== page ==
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Legendary Song ‘El Cantante’ by Héctor Lavoe Inducted into Library of Congress Recording Registry

Washington D.C. – The song “The singer” immortalized by salsa legend Hector Lavoe has been incorporated into the official registry of the Library of Congress United States.

The National Recording Registry of the Library of Congress will announce today, Tuesday, that the recording of the song, written by Rubén Blades, is part of the 2024 class of musical treasures in the United States.

“We have selected audio treasures worthy of preservation with our partners this year, including a wide range of music from the last 100 years, as well as comedy. “We have been delighted to receive a record number of public nominations (2,889) and welcome public input on what we should preserve next,” indicated Carla Hayden, Librarian of Congress.

The selected group includes the songs “Eternal love”, performed by the Mexican Juan Gabriel; “Don’t Worry, Be Happy”, Bobby McFerrin (1988); “Rudolph, the Red-Nosed Reindeer”, de Gene Autry (1949); y “Ain’t No Sunshine”, Bill Withers (1971).

Also, the albums “Arrival” by ABBA, which includes “Dancing Queen”; “The Cars,” “The Cars” (1978); the comedy “This is a Recording,” Lily Tomlin; “Ready to Die”, The Notorious BIG (1994); and “Wide Open Spaces,” The Chicks (1998).

The Library of Congress recalled that the song “The singer” –which has since identified Lavoe’s career-, debuted on the album “Comedia”, by Fania Records and which gave title to the 2006 film in which the “Singer of the Singers”, also known as “The Voice”, was played by Marc Anthony, with Jennifer Lopez as co-star.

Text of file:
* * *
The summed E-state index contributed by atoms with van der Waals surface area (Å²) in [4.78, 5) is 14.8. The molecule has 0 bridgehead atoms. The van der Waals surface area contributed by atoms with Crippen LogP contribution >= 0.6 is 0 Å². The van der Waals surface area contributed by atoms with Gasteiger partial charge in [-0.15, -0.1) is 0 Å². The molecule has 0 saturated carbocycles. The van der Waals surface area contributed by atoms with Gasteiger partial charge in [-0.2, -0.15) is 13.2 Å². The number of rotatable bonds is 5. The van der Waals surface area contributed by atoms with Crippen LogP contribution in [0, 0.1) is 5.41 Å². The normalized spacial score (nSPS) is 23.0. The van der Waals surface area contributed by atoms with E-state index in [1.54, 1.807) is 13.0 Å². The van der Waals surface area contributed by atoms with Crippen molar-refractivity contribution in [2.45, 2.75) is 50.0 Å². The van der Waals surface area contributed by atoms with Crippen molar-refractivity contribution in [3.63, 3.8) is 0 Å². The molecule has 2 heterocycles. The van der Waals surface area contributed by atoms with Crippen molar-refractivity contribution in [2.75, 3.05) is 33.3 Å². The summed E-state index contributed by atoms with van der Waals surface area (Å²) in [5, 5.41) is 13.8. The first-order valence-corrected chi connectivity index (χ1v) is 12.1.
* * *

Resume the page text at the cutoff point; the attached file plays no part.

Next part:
His life, also marked by drug problems and personal tragedies, inspired the theatrical production “Who killed Héctor Lavoe?”.

“Many people always stop me on the street and comment: ‘Hey Hector! You’re done, always with women and at parties.’ And no one asks if I’m suffering or if I’m crying, if I have a pain that hurts very deeply. “I am the singer because my thing is to sing and the public pays to hear me,” says a verse of the song “El Cantante.”

Lavoe was born on September 22, 1946, in Ponce. He died on June 29, 1993.

He had his first professional experience with the orchestra of percussionist Francisco “Kako” Bastar, according to the National Foundation for Popular Culture. But, Lavoe became famous with the orchestra of his compatriot Willie Colón, trombonist and arranger.

“Héctor, with his street and challenging style, would be the perfect complement to Colón’s music, strident and daring for purists in the fusion of rhythms,” indicates a biography published by the National Foundation for Popular Cultural.

Lavoe was the voice of the Colón orchestra from 1967 to 1973, with which he recorded albums such as “La gran fuga”, “Cosa nostra”, “Lo mato”, “El Judgment” and the two volumes of the legendary “Christmas Assault”. ”. After leaving on her own, Colón helped her with other productions, including “Comedy.” Colón was also reportedly the one who convinced Blades to give the song to Lavoe.

In the midst of his drug problems and personal tragedies, Lavoe attempted suicide in 1988 by jumping from the tenth floor of a Condado hotel in San Juan, an event that left him incapacitated.